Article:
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I understand that the less volume occurring in a security, the less liquidity (the wider the bid-offer spread). So my question is, in pre-market and after-hours trading, when bid-offer can widen significantly on lower volume securities (or on securities where volume lessons period regardless of overall daily volume), is it not feasible that you could buy SHORT the ask of XYZ at, say 150, then immediately sell at the lower bid of 148 for a quick 1.25% return? Or would hitting the ask push the current bid-offer spread up virtually the same percentage no matter what? This is assuming the position is nothing significant that would normally move the spread and there are other active traders at the moment, not like some grand lone trade that stands out. So would it move the spread or can this be done? I do not trade on margin yet so I can't try this myself and I couldn't find any info regarding this trade technique. Any rules or regulations regarding this.

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    Um, you buy the offer (ask) and sell the bid. So in your example, you'd make 1.25% loss. – hroptatyr Nov 4 '13 at 7:29
  • Yes, however my question was about shorting. – peter jacob Nov 5 '13 at 4:34
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    Exactly, so you sell at 148 and buy back for 150, that gives you a net loss of 2. – hroptatyr Nov 5 '13 at 5:57
  • My understanding of the actual process of short-selling was completely off. Thanks for clarifying this. Just read up on short-selling and had no idea how little I new about it till now. – peter jacob Nov 5 '13 at 6:14
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In equilibrium, there is no money to be made on the large spreads that is not related to the risk of trading. When multiple traders begin to believe there is money to be made, competition between them can quickly lower the spread to a level where the profits are only compensating for the risk of trading.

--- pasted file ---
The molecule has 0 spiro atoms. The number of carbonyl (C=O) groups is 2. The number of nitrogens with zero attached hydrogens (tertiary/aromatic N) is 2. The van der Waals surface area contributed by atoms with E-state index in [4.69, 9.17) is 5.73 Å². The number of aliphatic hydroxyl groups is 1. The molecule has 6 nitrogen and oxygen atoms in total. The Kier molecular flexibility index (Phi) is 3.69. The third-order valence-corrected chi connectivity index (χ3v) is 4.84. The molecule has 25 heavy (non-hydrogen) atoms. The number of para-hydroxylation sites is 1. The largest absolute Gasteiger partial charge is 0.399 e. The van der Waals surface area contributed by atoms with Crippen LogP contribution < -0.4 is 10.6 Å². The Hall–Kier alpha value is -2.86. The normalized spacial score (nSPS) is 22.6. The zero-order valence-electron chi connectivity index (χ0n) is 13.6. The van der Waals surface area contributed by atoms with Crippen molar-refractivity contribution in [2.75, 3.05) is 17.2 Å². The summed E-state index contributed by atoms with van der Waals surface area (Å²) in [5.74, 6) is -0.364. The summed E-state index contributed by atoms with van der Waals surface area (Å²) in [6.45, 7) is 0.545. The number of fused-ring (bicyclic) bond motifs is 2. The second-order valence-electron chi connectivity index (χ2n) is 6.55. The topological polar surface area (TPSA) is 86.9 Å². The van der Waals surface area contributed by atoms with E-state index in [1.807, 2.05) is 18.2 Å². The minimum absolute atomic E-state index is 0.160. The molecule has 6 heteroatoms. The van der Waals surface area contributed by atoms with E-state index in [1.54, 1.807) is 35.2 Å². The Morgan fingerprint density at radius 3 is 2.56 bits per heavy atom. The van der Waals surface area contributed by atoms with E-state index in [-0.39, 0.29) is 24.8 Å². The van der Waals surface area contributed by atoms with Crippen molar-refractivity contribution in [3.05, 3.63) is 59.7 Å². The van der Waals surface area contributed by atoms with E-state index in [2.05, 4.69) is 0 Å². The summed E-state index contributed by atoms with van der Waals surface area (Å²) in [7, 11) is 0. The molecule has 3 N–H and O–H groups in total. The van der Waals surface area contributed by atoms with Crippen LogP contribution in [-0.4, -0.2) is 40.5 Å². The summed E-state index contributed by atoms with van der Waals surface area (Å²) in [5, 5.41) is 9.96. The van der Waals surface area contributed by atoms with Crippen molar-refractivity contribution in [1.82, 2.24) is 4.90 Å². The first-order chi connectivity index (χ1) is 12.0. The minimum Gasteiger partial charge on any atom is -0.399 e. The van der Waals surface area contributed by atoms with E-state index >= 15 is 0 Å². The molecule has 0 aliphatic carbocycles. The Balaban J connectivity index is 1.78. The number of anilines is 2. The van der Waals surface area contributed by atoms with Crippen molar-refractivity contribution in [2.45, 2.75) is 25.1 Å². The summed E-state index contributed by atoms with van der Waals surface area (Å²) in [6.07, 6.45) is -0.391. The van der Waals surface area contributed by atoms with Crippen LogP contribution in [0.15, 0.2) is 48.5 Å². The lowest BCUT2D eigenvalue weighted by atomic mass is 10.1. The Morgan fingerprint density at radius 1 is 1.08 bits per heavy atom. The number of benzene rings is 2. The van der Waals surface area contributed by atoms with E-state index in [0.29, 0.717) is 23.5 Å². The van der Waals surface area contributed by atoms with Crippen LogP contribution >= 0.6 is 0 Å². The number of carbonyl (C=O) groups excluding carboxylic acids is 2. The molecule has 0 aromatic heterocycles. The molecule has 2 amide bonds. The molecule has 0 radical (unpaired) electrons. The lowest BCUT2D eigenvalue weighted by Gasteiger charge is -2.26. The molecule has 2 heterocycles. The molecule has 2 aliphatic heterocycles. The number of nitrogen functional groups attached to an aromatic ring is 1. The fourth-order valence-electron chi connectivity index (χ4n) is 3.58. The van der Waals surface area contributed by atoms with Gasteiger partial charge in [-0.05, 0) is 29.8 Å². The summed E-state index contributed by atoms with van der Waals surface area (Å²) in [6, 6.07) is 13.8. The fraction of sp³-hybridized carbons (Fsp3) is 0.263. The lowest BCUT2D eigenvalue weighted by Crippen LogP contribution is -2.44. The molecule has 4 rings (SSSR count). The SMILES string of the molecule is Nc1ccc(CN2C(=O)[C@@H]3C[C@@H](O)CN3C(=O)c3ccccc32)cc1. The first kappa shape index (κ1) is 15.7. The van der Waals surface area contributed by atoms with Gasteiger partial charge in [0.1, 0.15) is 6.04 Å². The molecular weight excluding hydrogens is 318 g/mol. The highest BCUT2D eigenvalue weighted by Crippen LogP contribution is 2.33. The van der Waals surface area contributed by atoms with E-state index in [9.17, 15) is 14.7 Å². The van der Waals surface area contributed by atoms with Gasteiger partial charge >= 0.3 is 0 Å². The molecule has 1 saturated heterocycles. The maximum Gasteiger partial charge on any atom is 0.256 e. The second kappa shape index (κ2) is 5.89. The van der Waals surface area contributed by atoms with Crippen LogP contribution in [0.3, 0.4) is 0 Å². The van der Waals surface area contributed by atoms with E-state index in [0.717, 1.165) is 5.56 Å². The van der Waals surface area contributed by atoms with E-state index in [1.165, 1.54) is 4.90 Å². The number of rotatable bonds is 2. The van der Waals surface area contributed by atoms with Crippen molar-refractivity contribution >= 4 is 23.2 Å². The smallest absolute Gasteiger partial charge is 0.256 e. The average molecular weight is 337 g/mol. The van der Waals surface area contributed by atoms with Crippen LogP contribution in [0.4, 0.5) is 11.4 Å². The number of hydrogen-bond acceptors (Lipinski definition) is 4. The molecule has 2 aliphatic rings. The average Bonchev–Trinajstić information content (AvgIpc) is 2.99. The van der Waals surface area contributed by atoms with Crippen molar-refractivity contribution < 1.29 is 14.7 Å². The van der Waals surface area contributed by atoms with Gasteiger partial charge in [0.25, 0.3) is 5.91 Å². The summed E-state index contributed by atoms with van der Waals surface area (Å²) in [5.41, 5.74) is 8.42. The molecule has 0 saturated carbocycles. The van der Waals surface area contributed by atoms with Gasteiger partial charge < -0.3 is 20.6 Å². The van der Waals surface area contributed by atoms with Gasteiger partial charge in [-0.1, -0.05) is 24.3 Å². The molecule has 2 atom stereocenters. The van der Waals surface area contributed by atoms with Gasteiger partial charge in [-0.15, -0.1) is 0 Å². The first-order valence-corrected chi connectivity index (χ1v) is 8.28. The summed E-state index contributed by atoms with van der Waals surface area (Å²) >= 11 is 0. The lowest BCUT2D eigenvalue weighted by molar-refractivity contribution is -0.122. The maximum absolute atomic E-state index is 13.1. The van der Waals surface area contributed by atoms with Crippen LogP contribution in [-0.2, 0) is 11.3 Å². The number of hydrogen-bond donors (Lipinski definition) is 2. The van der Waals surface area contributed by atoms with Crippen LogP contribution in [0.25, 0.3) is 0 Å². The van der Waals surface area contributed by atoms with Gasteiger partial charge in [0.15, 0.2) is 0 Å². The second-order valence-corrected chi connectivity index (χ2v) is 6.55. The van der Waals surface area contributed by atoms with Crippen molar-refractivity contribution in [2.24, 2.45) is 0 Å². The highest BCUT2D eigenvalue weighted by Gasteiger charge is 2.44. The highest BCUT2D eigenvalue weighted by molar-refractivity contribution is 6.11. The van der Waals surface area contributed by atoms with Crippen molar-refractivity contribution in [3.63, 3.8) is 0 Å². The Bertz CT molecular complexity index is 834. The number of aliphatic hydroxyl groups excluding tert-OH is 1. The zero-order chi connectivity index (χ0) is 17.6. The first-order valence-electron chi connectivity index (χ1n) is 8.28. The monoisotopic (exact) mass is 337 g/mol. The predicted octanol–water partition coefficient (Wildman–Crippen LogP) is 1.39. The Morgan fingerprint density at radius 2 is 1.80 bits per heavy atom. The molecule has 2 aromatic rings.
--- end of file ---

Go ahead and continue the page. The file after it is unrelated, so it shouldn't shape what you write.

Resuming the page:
Let's see how this works with your example.

Trades on the market always occur between a buyer and a seller. Use this and the definitions of the market bid and ask and you will see that there is no immediate profit of "2" between 148 and 150 to be captured and any attempt to capture the profit of "2" over time invites risks and may fail.

Here is your example:

XYZ Bid: 148 Ask: 150

The proposed strategy is to short at 150 and buy at 148.

First, notice this can not happen immediately:

If you want to short XYZ, at the moment the highest bidder will pay 148 and the cheapest seller wants 150.

The cheapest seller will take 150 to sell his shares to someone. He doesn't want to buy shares -- he wants to sell, just like you. So you can not sell to him at 150.

Similarly, you can not buy at 148, as this is the price that another buyer is willing to pay for shares. If you are also buying, you are competitors and are both trying to buy. A trade occurs between a buyer and a seller and this strategy does not immediately work with what the other participants on the market currently want to do.

Once you see that there is no way to immediately earn 2, we will look at the strategy of putting in both orders and waiting: Note that you can put in an order to sell short at 149.99 and it will sit waiting for execution, and also put in an order to buy at 148.01, and it will sit waiting for an execution.

Eventually, and perhaps with some luck, other traders will take both of these orders and you will profit by 1.98 [not quite 2, because I've assumed the strategy is to compete against the bid and ask in order to replace them and be first in line to trade] . But that is not the only possibility. It is also possible that only one of the offers is taken, and you are stuck with a long or short position that moves against you. You can then either wait for it to hit the other number, and accept the paper losses and margin calls in the meantime, or you can lock in a loss. These losses will act against the profits made when others take both orders.

If it really made money to trade both buying and selling inside the spread, someone else could come along and bid 148.02 and ask 149.98. There are well paid quantitative experts and computers that study these fluctuations continuously. If the spread is too wide, these automated trading programs may jump in, lowering the spread. Are you equipped to pick which spreads are good gambles and which are not, relative to the adversaries competing in this arena?

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    I knew there must have been some simple nature to trading that would have prevented this from being successfully executed. Thanks for the insights and thorough answer. – peter jacob Nov 5 '13 at 5:46

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